Michael Kagan is co-director of the Immigration Clinic and an associate professor at the William S. Boyd School of Law.
On Nov. 22, Professor Kagan posted an essay on the ImmigrationProf blog arguing that the Court of Appeals for the Fifth Circuit was wrong to require an arduous administrative process known as "notice and comment" for President Obama's deferred action programs for immigrants (DACA and DAPA). He also suggested that the Department of Justice (DOJ) may also have erred by not pointing out strongly that the court was making a mistake in the way it interpreted the Administrative Procedure Act:
"The main impact of requiring notice and comment would be to empower unelected and unaccountable frontline DHS employees who happen to disagree with the elected President about how the immigration enforcement discretion should be used,” Professor Kagan said. “That would not be a good thing for American democracy.”
The essay also read: “I would also like to suggest that the Department of Justice has made a questionable strategic choice by trying to convince the Fifth Circuit that DAPA and DACA are not really binding on frontline DHS officials. DOJ has in essence argued a question of fact when the lower courts have primarily erred on a question of law. The Fifth Circuit has erred in the way it has defined ‘binding’ rules, and in so doing it has made it more difficult for the President to perform as Chief Executive when frontline public employees disagree with the President’s policy choices. While conservative legal thinkers (and judges) may generally oppose President Obama's immigration policies, they should be concerned about an approach to administrative law that makes it difficult for a President to direct federal agencies that are staffed by people with contrary policy preferences."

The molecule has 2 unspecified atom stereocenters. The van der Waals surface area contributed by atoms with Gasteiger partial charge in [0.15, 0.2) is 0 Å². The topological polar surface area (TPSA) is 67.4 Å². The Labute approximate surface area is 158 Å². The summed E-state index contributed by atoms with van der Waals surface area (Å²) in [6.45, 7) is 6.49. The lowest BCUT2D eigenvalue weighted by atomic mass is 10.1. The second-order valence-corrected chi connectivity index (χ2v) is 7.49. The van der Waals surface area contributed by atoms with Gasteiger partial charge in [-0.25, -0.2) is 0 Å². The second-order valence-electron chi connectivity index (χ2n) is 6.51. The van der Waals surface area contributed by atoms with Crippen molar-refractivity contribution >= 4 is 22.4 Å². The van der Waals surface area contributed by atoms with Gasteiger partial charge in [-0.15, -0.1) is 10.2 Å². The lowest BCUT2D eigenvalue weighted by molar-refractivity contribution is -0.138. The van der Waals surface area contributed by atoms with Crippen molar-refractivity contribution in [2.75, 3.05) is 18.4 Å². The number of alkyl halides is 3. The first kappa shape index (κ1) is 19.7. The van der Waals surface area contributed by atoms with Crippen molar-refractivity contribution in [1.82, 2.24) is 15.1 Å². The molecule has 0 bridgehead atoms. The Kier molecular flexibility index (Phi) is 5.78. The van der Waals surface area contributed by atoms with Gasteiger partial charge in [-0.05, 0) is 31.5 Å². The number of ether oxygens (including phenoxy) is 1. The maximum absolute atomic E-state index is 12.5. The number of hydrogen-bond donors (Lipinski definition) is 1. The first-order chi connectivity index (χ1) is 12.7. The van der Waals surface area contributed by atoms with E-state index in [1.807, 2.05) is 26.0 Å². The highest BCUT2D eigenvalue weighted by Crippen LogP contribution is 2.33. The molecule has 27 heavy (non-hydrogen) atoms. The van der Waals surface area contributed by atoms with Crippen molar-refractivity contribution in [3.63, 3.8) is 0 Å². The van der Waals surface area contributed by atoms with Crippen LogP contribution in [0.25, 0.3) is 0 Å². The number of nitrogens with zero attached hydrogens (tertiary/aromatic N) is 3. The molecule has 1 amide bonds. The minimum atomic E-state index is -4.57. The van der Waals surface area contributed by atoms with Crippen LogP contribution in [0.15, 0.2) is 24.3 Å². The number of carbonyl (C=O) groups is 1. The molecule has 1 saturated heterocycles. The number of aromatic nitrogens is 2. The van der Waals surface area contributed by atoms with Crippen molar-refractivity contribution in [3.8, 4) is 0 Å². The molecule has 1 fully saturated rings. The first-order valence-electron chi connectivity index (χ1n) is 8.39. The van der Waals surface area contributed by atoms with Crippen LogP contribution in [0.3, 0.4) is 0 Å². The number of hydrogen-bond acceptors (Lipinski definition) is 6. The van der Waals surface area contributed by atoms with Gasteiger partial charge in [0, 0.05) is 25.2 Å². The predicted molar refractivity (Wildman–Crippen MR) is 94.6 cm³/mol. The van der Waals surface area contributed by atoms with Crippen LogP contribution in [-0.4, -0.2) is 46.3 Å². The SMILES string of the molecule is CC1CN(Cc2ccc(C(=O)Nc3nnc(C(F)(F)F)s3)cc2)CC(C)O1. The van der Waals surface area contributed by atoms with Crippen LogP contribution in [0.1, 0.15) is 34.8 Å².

Professor Kagan spent a decade developing legal aid programs for refugees in the Middle East, and has written several of the most widely cited articles in the fields of refugee and asylum law.